The Challenge of Defining Medicare Coverage in Canada
There is a widespread impression among Canadians that their health-care system is universal, comprehensive and equitable. Given this impression, Canadians may be surprised to discover that, for instance, while annual physicals and receiving advice on dealing with cold symptoms are covered by the public plan, the costs of rehabilitation from a brain injury or stroke are not fully covered. While universal, the public plan is not comprehensive nor, arguably, is it equitable.
The Canada Health Act (CHA) uses the term “medically necessary” to define medical procedures and treatments to be paid for by the publicly-funded medicare system. In Canada’s health-care system, the term has come to refer almost exclusively to those services provided by a physician, or provided within a hospital setting, by a physician or other staff. Services that a reasonable person might consider “necessary,” but are provided outside those settings, are typically not covered.
In many ways the federally-legislated Canada Health Act has been culturally enshrined as a consecrated icon of national identity. But the legislation fails to clearly identify the line between necessary and unnecessary medical services. This has put provincial governments — who are responsible for medical-funding decisions — in the difficult position of having to make this decision, and they have resorted to drawing that line in sometimes surprising places. The line drawn between “necessary” and “unnecessary” medical treatments has been determined by the financial self-interest of medical stakeholders, by hospitals rationing global budgets, and by financially-constrained provincial governments. The result is a relatively narrow definition of medical necessity that undermines the equality goals the CHA is often claimed to uphold.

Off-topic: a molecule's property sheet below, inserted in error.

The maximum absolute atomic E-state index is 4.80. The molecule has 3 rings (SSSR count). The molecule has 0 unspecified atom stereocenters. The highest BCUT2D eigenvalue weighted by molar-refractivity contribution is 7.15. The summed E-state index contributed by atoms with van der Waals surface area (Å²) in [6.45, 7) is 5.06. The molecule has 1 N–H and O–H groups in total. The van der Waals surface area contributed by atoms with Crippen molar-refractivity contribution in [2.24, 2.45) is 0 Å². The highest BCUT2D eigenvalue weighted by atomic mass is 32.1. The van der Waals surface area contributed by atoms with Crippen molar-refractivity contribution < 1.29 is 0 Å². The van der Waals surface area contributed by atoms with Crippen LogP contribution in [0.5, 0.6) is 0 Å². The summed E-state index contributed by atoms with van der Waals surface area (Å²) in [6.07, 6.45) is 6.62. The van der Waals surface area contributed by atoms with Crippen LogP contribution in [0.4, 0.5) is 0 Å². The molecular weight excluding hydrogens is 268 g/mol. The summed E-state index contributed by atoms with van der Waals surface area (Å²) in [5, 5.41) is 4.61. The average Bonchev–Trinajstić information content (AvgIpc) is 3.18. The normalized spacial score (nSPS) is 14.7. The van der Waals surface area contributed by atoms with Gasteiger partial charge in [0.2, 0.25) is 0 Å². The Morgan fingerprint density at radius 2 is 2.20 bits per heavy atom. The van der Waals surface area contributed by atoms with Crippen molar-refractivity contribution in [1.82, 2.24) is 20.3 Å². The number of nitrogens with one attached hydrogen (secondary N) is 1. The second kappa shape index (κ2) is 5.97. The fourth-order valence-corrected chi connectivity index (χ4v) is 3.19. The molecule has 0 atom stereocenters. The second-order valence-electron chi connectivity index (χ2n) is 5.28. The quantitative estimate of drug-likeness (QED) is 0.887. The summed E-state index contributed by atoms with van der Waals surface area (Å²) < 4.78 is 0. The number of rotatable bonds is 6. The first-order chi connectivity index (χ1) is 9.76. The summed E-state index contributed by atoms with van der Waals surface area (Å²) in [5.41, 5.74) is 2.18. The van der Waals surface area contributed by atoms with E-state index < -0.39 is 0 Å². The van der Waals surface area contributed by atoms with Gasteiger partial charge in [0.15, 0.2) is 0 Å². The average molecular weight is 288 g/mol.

Health care is arguably the most important public-expenditure program in Canada. It is important for Canadians to understand clearly what services and levels of care this program provides so that they can prepare for, and possibly insure against, outcomes that are not covered. We do not argue it is easy to make this demarcation between what is and what is not covered by medicare. We do argue, however, that it is necessary to establish this line and to draw attention to its position.
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